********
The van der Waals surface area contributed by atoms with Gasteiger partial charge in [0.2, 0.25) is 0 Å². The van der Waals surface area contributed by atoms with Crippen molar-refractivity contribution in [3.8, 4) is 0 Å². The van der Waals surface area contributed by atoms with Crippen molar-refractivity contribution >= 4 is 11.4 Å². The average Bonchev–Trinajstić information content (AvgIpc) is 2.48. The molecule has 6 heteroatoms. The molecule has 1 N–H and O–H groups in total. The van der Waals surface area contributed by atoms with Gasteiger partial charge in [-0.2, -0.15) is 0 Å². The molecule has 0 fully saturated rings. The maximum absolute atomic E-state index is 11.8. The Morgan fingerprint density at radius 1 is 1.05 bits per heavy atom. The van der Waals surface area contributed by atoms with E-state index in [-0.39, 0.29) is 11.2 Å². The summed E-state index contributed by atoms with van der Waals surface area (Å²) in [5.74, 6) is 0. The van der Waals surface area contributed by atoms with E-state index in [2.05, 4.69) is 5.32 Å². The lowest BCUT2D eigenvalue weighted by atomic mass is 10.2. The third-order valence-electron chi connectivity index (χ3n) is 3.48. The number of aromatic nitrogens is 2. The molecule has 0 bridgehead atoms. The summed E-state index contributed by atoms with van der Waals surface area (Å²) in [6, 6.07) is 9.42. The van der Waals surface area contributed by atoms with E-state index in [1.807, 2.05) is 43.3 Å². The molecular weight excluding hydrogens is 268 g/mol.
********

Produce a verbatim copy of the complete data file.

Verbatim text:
The van der Waals surface area contributed by atoms with Gasteiger partial charge in [0.2, 0.25) is 0 Å². The van der Waals surface area contributed by atoms with Crippen molar-refractivity contribution in [3.8, 4) is 0 Å². The van der Waals surface area contributed by atoms with Crippen molar-refractivity contribution >= 4 is 11.4 Å². The average Bonchev–Trinajstić information content (AvgIpc) is 2.48. The molecule has 6 heteroatoms. The molecule has 1 N–H and O–H groups in total. The van der Waals surface area contributed by atoms with Gasteiger partial charge in [-0.2, -0.15) is 0 Å². The molecule has 0 fully saturated rings. The maximum absolute atomic E-state index is 11.8. The Morgan fingerprint density at radius 1 is 1.05 bits per heavy atom. The van der Waals surface area contributed by atoms with E-state index in [-0.39, 0.29) is 11.2 Å². The summed E-state index contributed by atoms with van der Waals surface area (Å²) in [5.74, 6) is 0. The van der Waals surface area contributed by atoms with E-state index in [2.05, 4.69) is 5.32 Å². The lowest BCUT2D eigenvalue weighted by atomic mass is 10.2. The third-order valence-electron chi connectivity index (χ3n) is 3.48. The number of aromatic nitrogens is 2. The molecule has 0 bridgehead atoms. The summed E-state index contributed by atoms with van der Waals surface area (Å²) in [6, 6.07) is 9.42. The van der Waals surface area contributed by atoms with E-state index in [1.807, 2.05) is 43.3 Å². The molecular weight excluding hydrogens is 268 g/mol.